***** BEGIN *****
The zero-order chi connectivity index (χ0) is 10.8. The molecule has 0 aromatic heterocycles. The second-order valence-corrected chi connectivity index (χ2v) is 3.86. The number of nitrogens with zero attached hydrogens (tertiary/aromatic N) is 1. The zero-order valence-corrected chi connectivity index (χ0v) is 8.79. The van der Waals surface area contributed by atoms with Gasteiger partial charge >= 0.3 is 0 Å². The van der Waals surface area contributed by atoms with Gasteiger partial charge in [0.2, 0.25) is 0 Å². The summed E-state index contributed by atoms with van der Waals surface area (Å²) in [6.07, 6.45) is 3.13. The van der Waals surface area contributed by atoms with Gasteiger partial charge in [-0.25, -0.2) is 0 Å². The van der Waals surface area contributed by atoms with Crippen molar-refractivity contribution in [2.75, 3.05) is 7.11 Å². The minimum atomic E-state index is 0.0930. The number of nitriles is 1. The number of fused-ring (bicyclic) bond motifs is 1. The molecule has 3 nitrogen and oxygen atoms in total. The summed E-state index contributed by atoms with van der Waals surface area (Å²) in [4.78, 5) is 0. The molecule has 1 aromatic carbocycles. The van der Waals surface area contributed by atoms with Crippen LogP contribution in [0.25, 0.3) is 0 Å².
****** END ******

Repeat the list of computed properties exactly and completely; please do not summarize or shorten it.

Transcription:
The zero-order chi connectivity index (χ0) is 10.8. The molecule has 0 aromatic heterocycles. The second-order valence-corrected chi connectivity index (χ2v) is 3.86. The number of nitrogens with zero attached hydrogens (tertiary/aromatic N) is 1. The zero-order valence-corrected chi connectivity index (χ0v) is 8.79. The van der Waals surface area contributed by atoms with Gasteiger partial charge >= 0.3 is 0 Å². The van der Waals surface area contributed by atoms with Gasteiger partial charge in [0.2, 0.25) is 0 Å². The summed E-state index contributed by atoms with van der Waals surface area (Å²) in [6.07, 6.45) is 3.13. The van der Waals surface area contributed by atoms with Gasteiger partial charge in [-0.25, -0.2) is 0 Å². The van der Waals surface area contributed by atoms with Crippen molar-refractivity contribution in [2.75, 3.05) is 7.11 Å². The minimum atomic E-state index is 0.0930. The number of nitriles is 1. The number of fused-ring (bicyclic) bond motifs is 1. The molecule has 3 nitrogen and oxygen atoms in total. The summed E-state index contributed by atoms with van der Waals surface area (Å²) in [4.78, 5) is 0. The molecule has 1 aromatic carbocycles. The van der Waals surface area contributed by atoms with Crippen LogP contribution in [0.25, 0.3) is 0 Å².